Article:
Sometimes — often — I worry that the exercise I do is not enough to warrant eating enough to recover. You tell me. Here’s what I did on 10.21.13: I walked for a solid hour carrying ±20 extra pounds: the baby in her sling. Then I did an hourlong CrossFit workout. I rowed 500 meters in 1:58. I did some dynamic stretching. I spent a few minutes practicing frog stands & doing passive hangs from a bar to strengthen my grip. I deadlifted an easy 7 x 135#, then 7 x 185#, then 5 x 205#, then 6 x 225#, 9 x 225#, & then finally 6 x 235#, which was tiring but didn’t kill me or whatever. In between the deadlifting, I did 30-second side-planks each side. After a few minutes of rest I did the workout: 15-12-9-6 reps of 28 kg/61 lb kettlebell swings, assisted pull-ups, & air squats. Later on this afternoon I walked the dogs another 45 minutes. But I’m still like, “Was that enough?” & “Should I eat to recover from that?” & “I’m still a lightweight though,” & “Yeah, but I had to use assistance bands on the pull-ups.”
Sometimes I wonder if that’s atonement for those times I used to run 2 miles & think I deserved two beers & half a pint of ice cream.
I wonder almost all the time if I should’ve gone heavier. Only 235 pounds? There was a time not very long ago3 when my one-rep max deadlift was 240 pounds. Today I’m at 300 pounds tested, 315 estimated. I lifted 235 pounds six times, easy, no struggle, just tap-the-floor-and-lift. That should be motivating — and it is. Sure. But then I wonder: Shit, maybe it was too easy. Maybe I should’ve done 245. I could’ve done 255. Doing 28 kg kettlebell swings used to be impossible. I had trouble lifting the thing off the floor. I’d wrench my back out of whack under the weight of the swing. This time swinging the 28 kg felt easy. I’m happy about that. Then I wonder: Well shit, maybe I should’ve gone up to the 32.
Often after a workout I wonder if I’ve really drained the tank or if I had some left & just didn’t push hard enough when things started to get difficult. I wonder this even when I’m laid out on the floor trying to make myself breathe — was that everything, or could I have done more?
I watched a video recently featuring Jon North, pro Olympic weightlifter, who said that this is a common thing with some weightlifters. They’re frequently in a state of mild disappointment because there’s always more weight to lift & they feel like they could’ve done more. This is somewhat comforting. Although if it’s like that for him, imagine what it’s like for a peon like me. I hasten to add that I’m not comparing myself to Jon North, pro Olympic weightlifter, in any way other than we’re both human beings who sometimes experience self-doubt.
I wonder sometimes if I should try different programming. I do CrossFit two times a week, & another two or three days a week I powerlift in the garage. I might throw cleans & jerks in there if it’s been a while. Mostly I run the 5/3/1 program, which is simple & effective. Sometimes I wonder if I should try another program even just for fun, like the Texas Method or Stronglifts 5×5 or Starting Strength or do the Smolov squat cycle or some other program I’ve found that has me wondering & enthusiastic. Then I’ll read that Texas Method is for intermediate to advanced lifters, or that you shouldn’t even attempt Smolov unless you’ve got a 300-pound squat, & I’ll think: Jesus, this is working & you’ve only been lifting less than two years — who do you think you are?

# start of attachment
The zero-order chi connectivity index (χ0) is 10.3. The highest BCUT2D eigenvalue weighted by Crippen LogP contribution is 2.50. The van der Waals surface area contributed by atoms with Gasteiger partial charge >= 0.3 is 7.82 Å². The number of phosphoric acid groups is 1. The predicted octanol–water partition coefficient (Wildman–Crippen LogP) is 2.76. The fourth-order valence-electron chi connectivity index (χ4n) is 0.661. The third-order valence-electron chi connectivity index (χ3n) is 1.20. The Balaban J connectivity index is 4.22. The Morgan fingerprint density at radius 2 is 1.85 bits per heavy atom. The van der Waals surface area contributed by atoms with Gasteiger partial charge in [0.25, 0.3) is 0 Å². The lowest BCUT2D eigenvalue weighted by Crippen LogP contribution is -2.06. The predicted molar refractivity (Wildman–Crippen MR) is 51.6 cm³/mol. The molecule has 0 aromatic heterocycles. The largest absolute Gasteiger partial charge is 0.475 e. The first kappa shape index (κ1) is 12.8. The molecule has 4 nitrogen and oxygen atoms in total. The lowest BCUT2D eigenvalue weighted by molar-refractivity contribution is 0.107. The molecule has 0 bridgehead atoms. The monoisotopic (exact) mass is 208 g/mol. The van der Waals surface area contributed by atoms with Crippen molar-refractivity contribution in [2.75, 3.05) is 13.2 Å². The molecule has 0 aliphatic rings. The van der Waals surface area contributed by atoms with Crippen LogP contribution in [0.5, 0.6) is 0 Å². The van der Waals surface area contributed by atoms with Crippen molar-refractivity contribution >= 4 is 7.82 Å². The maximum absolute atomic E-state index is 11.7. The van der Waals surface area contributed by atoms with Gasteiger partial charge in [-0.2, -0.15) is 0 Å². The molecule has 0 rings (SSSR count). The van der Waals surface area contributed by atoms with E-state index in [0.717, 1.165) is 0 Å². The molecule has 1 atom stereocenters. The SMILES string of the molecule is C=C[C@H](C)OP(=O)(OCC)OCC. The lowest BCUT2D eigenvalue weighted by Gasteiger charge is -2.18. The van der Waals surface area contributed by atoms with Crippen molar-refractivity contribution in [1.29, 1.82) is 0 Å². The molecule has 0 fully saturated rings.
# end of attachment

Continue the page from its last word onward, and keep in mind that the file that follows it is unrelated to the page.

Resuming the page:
Sometimes I’ll read about how wearing a belt is beneficial & increases your safety for heavy attempts & wonder if I should consider using a belt when testing one-rep maxes, then immediately think: Jesus, your squat PR tops out at only 215 — who do you think you are?
Sometimes I’ll watch videos of people loading atlas stones & think about how much I’d like to try it, then think: Jesus, those things can get heavy really fast, but you can’t even properly clean 135 pounds yet — who do you think you are?
Sometimes I’ll put on wrist wraps to clean a measly 75 pounds & wonder if that’s overkill, even though my wrists get sore fast.
I’ll wonder sometimes if I could benefit from wearing elbow sleeves, because my elbows get sore, then I’ll wonder if that’s overkill & I should just correct form imbalances instead of treating the symptoms.
Almost everything I read from professional coaches, trainers, & weightlifters says, essentially, this: You do not need to go crazy to get results. Weight train like 3 or 4 times a week for half an hour to an hour at a time. Do some high-intensity conditioning a few days a week. Don’t overdo the cardio. Eat a lot. Eat enough protein and fat to recover. Eat enough carbs to fuel your activity level. Rest often. Go for walks. I do all that, except maybe for the eating part. I understand it all. I comprehend it. I grok it. It makes sense & it works like a charm. I’m seeing all my weightlifting PRs increase, I’m healthier than I’ve ever been, & despite all this shit described above I’m happy. Still I’ll wonder: Should I be doing more?
Yes. I can do the following a three-step process: Lift, eat, & shut the fuck up. Everything is working fine as it should be. Don’t tinker and worry. This is a longitudinal thing. The process of continuous self-improvement has no end, by definition. It’s going to last for the rest of my life. If I can manage to eat & shut up, everything else be fine.
Step 1: Lift.
Step 2: After I lift, I need to eat. The better I eat, the better I can do step 1.
Step 3: After I lift & eat, I need to shut the fuck up. The more I shut the fuck up, the better I can do steps 1 and 2.
So that’s the plan.¶